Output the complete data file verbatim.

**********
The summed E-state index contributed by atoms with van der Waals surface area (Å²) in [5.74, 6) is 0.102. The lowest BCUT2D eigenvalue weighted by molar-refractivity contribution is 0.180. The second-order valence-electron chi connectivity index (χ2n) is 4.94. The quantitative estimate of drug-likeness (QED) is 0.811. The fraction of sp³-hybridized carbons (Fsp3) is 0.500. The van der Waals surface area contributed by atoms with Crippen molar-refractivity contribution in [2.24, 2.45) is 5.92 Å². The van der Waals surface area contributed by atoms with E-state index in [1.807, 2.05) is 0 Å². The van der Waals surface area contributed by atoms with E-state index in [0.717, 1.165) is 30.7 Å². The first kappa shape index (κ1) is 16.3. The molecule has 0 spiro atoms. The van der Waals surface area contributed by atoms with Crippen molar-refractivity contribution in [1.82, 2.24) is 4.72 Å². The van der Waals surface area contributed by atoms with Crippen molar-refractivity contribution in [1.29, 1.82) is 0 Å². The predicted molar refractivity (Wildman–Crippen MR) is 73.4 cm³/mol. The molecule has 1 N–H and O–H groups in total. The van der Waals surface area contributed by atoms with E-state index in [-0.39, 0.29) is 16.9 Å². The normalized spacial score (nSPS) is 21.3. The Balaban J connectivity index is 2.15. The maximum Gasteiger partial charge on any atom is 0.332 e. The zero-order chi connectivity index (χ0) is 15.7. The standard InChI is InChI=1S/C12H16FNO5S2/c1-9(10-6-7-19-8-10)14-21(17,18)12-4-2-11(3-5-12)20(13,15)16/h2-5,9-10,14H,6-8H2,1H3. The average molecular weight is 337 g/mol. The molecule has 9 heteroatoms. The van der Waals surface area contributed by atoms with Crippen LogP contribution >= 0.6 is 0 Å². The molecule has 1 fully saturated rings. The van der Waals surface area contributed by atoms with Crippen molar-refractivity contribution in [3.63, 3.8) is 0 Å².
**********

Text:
The summed E-state index contributed by atoms with van der Waals surface area (Å²) in [5.74, 6) is 0.102. The lowest BCUT2D eigenvalue weighted by molar-refractivity contribution is 0.180. The second-order valence-electron chi connectivity index (χ2n) is 4.94. The quantitative estimate of drug-likeness (QED) is 0.811. The fraction of sp³-hybridized carbons (Fsp3) is 0.500. The van der Waals surface area contributed by atoms with Crippen molar-refractivity contribution in [2.24, 2.45) is 5.92 Å². The van der Waals surface area contributed by atoms with E-state index in [1.807, 2.05) is 0 Å². The van der Waals surface area contributed by atoms with E-state index in [0.717, 1.165) is 30.7 Å². The first kappa shape index (κ1) is 16.3. The molecule has 0 spiro atoms. The van der Waals surface area contributed by atoms with Crippen molar-refractivity contribution in [1.82, 2.24) is 4.72 Å². The van der Waals surface area contributed by atoms with Crippen molar-refractivity contribution in [1.29, 1.82) is 0 Å². The predicted molar refractivity (Wildman–Crippen MR) is 73.4 cm³/mol. The molecule has 1 N–H and O–H groups in total. The van der Waals surface area contributed by atoms with E-state index in [-0.39, 0.29) is 16.9 Å². The normalized spacial score (nSPS) is 21.3. The Balaban J connectivity index is 2.15. The maximum Gasteiger partial charge on any atom is 0.332 e. The zero-order chi connectivity index (χ0) is 15.7. The standard InChI is InChI=1S/C12H16FNO5S2/c1-9(10-6-7-19-8-10)14-21(17,18)12-4-2-11(3-5-12)20(13,15)16/h2-5,9-10,14H,6-8H2,1H3. The average molecular weight is 337 g/mol. The molecule has 9 heteroatoms. The van der Waals surface area contributed by atoms with Crippen LogP contribution >= 0.6 is 0 Å². The molecule has 1 fully saturated rings. The van der Waals surface area contributed by atoms with Crippen molar-refractivity contribution in [3.63, 3.8) is 0 Å².